Hence, the revenue requirement for a regulated utility that is obligated to pay pensions under a defined benefit scheme will be the sum of the employer payments required to keep the pension plan solvent and the payments that are adjusted for the COLA. In the case of the ATCO Gas and Pipelines Ltd. and ATCO Electric Ltd. (“the ATCO Utilities”), their pension plans are administered by Canadian Utilities Ltd. (“CUL”), their parent company. Some of the ATCO Utilities employees were in the defined benefit pension plan, and they had typically received a COLA equal to inflation up to three per cent a year.

From 1996 to 2009, the pension plan was in a surplus, which meant that ATCO Utilities neither had to make any employer contributions nor request such payments in their revenue requirements. Then the financial crisis hit in 2008. This caused the market value of the various pension plans administered by CUL, including the ATCO Utilities’ defined benefit plans to be greatly underfunded. ATCO Utilities was therefore required to resume making employer payments starting in 2010. As such, the ATCO Utilities filed an application with the AUC in 2009 to address the revenue requirements stemming from all its pension obligations. The revenue requirements were for the years 2010, 2011, and 2012. The proposed payments to the pension plans covered the current payouts to pensioners, special payments needed to keep the defined benefit pension plans solvent, as well as payments to reflect a COLA equal to inflation up to three per cent as had been past practice. AUC Decision 2010-189 allowed ATCO Utilities to increase its revenue requirement by the amount needed to fully fund the pension plan and it allowed ATCO Utilities to continue its COLA policy for one more year.2

One of the interveners, the Utilities Consumer Advocate of Alberta (“UCA”) argued that much of the shortfall in the pension plan could be solved by only funding an annual COLA of 50 per cent of the rate of inflation up to 3 per cent. The AUC felt that there had not been enough evidence presented at the 2010 hearing, and decided to revisit the question of the COLA policy in a hearing the following year. In the following year’s decision, AUC Decision 2011-391, the AUC accepted the UCA’s recommendation and ordered that the revenue requirement only include a COLA of 50 per cent of annual inflation up to three per cent.3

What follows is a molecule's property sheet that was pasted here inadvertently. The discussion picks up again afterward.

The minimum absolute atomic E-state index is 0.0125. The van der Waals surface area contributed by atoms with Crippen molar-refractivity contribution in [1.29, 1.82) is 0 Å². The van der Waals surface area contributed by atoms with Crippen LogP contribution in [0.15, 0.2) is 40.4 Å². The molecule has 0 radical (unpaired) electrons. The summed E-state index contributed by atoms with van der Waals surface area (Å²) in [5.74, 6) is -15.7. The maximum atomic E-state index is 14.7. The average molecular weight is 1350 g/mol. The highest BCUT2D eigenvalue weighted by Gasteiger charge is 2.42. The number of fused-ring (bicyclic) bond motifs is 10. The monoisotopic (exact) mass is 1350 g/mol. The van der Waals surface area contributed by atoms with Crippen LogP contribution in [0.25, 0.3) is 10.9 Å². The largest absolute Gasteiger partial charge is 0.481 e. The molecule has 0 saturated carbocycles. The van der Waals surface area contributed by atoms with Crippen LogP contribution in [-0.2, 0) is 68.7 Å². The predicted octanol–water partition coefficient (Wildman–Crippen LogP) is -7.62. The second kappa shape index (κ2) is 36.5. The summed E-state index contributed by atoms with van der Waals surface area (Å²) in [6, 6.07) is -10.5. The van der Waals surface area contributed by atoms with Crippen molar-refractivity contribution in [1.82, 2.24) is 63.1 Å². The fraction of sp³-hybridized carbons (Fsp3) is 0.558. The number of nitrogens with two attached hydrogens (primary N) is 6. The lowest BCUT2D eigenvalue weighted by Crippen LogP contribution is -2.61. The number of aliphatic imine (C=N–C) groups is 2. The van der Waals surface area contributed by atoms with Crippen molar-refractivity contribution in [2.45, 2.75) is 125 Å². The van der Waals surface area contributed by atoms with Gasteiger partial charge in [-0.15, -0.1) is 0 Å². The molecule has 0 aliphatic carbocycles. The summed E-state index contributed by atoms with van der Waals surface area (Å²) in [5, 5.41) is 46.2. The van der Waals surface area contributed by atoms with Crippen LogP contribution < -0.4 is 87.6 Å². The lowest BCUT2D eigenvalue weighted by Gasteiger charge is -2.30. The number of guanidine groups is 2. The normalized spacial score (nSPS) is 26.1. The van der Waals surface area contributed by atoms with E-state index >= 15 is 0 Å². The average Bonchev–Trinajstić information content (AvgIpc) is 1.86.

ATCO Utilities appealed at the AUC (through what is known as a review and variance process), but the AUC upheld the previous decision. ATCO Utilities then appealed to the Court of Appeal of Alberta, which upheld the AUC’s decisions under a reasonableness standard of review.4 ATCO Utilities ultimately sought and received leave to appeal to the Supreme Court.

2. Ontario Power Generation Inc. (“OPG”)

OPG is Ontario’s largest energy generator employing almost 10,000 people, approximately 90 per cent of whom are unionized. The OEB had, in a prior rate hearing, warned OPG that it needed to get a handle on its labor costs, especially the unionized salaries. It specifically directed OPG to prepare a benchmarking study that would allow the OEB to see where OPG fit in with respect to other major employers and their wage structures. Notwithstanding the admonition, OPG continued to negotiate contracts with its unions that the OEB was to find to be too generous when analyzed under the benchmarking study that OPG prepared. The OEB found that OPG’s salaries were not only higher than what the OEB thought were justified, but that there were also many positions that could be eliminated. Accordingly, the OEB disallowed $145 million of salaries from OPG’s $6.9 billion revenue requirement.